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Work Management for Teams

The Future of Work for Project Teams

Published By Jason Morio
The Future of Work for Project Teams

Use Social Task Management Tools for Better Project Collaboration

In today’s project-driven work environment, collaborating is a way of life. Whether on a team of 5 or 25, most agree that the project manager job is not necessarily a one-size-fits-all role.

Appleseed Partners polled 200 professionals based in North America who manage and participate in projects and found nearly 30 percent are “accidental project managers.” A more startling and perhaps relatable fact – 62 percent of those who manage projects (even if it is not their primary role) are uncertified. That’s a good majority.

The very nature of modern teams is driving this phenomenon. In our global 24/7 economy, collaborating daily with geographically dispersed colleagues mean teams fall back on outdated tools to keep up with status, tasks, and documents. What does the future of work look like? And how do modern teams adapt?

Modern Project Management and Collaboration Tools vs Tools of Yesteryear

When trying to set goals, create a plan, track progress, share documents, and monitor progress, the project management tools of yesteryear can have a big impact on both morale and the bottom-line. Of those surveyed, email ranked as the top collaboration hurdle (42 percent) followed closely by lack of access to information (40 percent) and low visibility into workload (39 percent).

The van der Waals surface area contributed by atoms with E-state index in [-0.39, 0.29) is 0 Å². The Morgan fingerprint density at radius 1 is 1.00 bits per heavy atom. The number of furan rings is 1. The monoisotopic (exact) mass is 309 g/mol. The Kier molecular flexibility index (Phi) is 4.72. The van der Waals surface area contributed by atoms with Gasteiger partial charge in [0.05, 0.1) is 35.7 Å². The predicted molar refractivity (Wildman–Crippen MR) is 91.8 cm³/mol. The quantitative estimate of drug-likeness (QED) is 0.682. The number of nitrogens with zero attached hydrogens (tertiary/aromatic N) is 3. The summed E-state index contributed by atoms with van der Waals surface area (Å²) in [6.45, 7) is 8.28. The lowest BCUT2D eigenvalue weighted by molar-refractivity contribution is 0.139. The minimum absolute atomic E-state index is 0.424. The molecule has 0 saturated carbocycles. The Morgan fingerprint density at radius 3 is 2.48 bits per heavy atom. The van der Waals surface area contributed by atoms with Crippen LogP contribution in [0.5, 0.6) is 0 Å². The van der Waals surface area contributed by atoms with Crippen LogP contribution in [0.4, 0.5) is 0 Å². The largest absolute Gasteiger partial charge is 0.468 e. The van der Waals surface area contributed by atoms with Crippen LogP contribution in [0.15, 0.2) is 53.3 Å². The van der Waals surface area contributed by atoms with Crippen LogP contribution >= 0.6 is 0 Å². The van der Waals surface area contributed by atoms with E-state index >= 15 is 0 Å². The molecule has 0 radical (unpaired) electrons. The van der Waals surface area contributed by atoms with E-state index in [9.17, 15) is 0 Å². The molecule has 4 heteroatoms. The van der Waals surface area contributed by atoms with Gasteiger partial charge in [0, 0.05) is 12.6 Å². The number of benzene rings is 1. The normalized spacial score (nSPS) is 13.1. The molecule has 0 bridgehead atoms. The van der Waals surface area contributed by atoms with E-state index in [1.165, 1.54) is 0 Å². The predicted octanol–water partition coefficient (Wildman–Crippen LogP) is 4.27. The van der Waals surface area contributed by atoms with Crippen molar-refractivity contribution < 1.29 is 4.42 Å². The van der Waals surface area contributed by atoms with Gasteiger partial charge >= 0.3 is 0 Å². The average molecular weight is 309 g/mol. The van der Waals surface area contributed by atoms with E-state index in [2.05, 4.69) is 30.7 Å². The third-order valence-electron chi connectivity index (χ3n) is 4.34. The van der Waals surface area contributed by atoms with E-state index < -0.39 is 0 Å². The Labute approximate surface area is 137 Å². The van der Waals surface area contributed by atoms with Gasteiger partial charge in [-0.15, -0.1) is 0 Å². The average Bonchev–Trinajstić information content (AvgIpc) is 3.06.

According to Alan Lepofsky, vice president and principle analyst, Constellation Research, modern teams want adaptable solutions that are closely related to enterprise social networking platforms such as social task management (STM). Used for decades, traditional tools like email lack the collaborative features that are common in today’s social networking era.

In Alan’s report, Getting Work Done with Social Task Management, he talks about how legacy tools come with major shortcomings like (and I 100% agree):

    • Top-down choke points – A single person can quickly become the bottleneck, inhibiting the flow of critical information for effective decision making.
    • Information silos – When project members can’t easily see what others are working on, efforts get duplicated, poor decisions are made, and productivity is lost.
    • Limited collaboration – Traditional project management solutions lack integrated social networking features and content creation tools mean people fall back on less collaborative forms of communication like email.
    • Loss of context – When team members can’t link conversations about the work to the actual work documents, too much time is wasted searching for context.

Alan also points out, that highly desired solutions are those that support popular social networking features, such as activity streams, inline commenting, embedded media, liking, and sharing. I agree and have validated that with customers and prospects from around the globe.

In addition, STM and project collaboration allow project members to not only organize their tasks, but collaborate on assignments within the project’s context. Here’s short summary of Alan’s comparison between STM tools and traditional tools and processes: